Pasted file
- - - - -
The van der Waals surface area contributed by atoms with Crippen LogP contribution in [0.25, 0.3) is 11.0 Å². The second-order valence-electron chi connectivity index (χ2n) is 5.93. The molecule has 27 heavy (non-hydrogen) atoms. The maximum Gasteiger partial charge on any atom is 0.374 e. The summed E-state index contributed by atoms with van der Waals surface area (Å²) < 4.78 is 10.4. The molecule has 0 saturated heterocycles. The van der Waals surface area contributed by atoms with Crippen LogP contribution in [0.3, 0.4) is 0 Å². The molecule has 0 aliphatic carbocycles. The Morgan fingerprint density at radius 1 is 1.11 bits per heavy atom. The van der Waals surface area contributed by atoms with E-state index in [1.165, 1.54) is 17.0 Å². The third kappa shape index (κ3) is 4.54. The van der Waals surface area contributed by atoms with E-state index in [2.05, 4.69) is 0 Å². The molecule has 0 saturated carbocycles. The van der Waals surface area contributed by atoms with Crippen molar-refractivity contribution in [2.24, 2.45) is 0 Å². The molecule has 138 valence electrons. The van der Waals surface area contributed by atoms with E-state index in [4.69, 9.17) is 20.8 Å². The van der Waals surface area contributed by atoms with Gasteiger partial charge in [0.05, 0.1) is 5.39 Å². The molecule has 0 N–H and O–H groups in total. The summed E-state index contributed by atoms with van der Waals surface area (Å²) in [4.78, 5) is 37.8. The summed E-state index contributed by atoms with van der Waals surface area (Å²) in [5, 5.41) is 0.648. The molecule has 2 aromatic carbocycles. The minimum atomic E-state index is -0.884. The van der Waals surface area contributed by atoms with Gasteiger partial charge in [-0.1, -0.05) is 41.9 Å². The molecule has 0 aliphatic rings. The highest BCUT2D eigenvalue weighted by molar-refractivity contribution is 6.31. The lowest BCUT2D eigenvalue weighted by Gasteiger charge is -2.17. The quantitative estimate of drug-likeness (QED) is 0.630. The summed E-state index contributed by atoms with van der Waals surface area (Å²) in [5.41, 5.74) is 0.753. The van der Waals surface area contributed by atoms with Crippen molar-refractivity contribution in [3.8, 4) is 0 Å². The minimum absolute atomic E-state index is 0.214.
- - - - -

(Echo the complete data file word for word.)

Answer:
The van der Waals surface area contributed by atoms with Crippen LogP contribution in [0.25, 0.3) is 11.0 Å². The second-order valence-electron chi connectivity index (χ2n) is 5.93. The molecule has 27 heavy (non-hydrogen) atoms. The maximum Gasteiger partial charge on any atom is 0.374 e. The summed E-state index contributed by atoms with van der Waals surface area (Å²) < 4.78 is 10.4. The molecule has 0 saturated heterocycles. The van der Waals surface area contributed by atoms with Crippen LogP contribution in [0.3, 0.4) is 0 Å². The molecule has 0 aliphatic carbocycles. The Morgan fingerprint density at radius 1 is 1.11 bits per heavy atom. The van der Waals surface area contributed by atoms with E-state index in [1.165, 1.54) is 17.0 Å². The third kappa shape index (κ3) is 4.54. The van der Waals surface area contributed by atoms with E-state index in [2.05, 4.69) is 0 Å². The molecule has 0 saturated carbocycles. The van der Waals surface area contributed by atoms with Crippen molar-refractivity contribution in [2.24, 2.45) is 0 Å². The molecule has 138 valence electrons. The van der Waals surface area contributed by atoms with E-state index in [4.69, 9.17) is 20.8 Å². The van der Waals surface area contributed by atoms with Gasteiger partial charge in [0.05, 0.1) is 5.39 Å². The molecule has 0 N–H and O–H groups in total. The summed E-state index contributed by atoms with van der Waals surface area (Å²) in [4.78, 5) is 37.8. The summed E-state index contributed by atoms with van der Waals surface area (Å²) in [5, 5.41) is 0.648. The molecule has 2 aromatic carbocycles. The minimum atomic E-state index is -0.884. The van der Waals surface area contributed by atoms with Gasteiger partial charge in [-0.1, -0.05) is 41.9 Å². The molecule has 0 aliphatic rings. The highest BCUT2D eigenvalue weighted by molar-refractivity contribution is 6.31. The lowest BCUT2D eigenvalue weighted by Gasteiger charge is -2.17. The quantitative estimate of drug-likeness (QED) is 0.630. The summed E-state index contributed by atoms with van der Waals surface area (Å²) in [5.41, 5.74) is 0.753. The van der Waals surface area contributed by atoms with Crippen molar-refractivity contribution in [3.8, 4) is 0 Å². The minimum absolute atomic E-state index is 0.214.